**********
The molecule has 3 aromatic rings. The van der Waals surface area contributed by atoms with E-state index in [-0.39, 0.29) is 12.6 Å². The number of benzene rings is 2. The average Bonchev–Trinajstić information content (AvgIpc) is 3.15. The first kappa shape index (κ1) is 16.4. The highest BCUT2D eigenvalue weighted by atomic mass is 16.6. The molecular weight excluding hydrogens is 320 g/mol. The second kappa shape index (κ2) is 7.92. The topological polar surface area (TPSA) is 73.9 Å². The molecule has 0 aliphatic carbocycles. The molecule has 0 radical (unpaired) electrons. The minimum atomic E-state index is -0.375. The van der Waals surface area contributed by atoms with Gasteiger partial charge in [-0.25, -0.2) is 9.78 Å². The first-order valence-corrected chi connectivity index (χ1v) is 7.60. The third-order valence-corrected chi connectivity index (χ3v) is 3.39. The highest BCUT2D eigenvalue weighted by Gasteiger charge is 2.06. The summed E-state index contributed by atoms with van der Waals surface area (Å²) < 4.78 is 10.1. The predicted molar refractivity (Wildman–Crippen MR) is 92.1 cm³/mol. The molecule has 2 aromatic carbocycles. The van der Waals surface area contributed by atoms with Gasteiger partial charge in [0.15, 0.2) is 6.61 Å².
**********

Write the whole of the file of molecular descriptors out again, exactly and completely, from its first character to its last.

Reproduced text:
The molecule has 3 aromatic rings. The van der Waals surface area contributed by atoms with E-state index in [-0.39, 0.29) is 12.6 Å². The number of benzene rings is 2. The average Bonchev–Trinajstić information content (AvgIpc) is 3.15. The first kappa shape index (κ1) is 16.4. The highest BCUT2D eigenvalue weighted by atomic mass is 16.6. The molecular weight excluding hydrogens is 320 g/mol. The second kappa shape index (κ2) is 7.92. The topological polar surface area (TPSA) is 73.9 Å². The molecule has 0 aliphatic carbocycles. The molecule has 0 radical (unpaired) electrons. The minimum atomic E-state index is -0.375. The van der Waals surface area contributed by atoms with Gasteiger partial charge in [-0.25, -0.2) is 9.78 Å². The first-order valence-corrected chi connectivity index (χ1v) is 7.60. The third-order valence-corrected chi connectivity index (χ3v) is 3.39. The highest BCUT2D eigenvalue weighted by Gasteiger charge is 2.06. The summed E-state index contributed by atoms with van der Waals surface area (Å²) < 4.78 is 10.1. The predicted molar refractivity (Wildman–Crippen MR) is 92.1 cm³/mol. The molecule has 2 aromatic carbocycles. The van der Waals surface area contributed by atoms with Gasteiger partial charge in [0.15, 0.2) is 6.61 Å².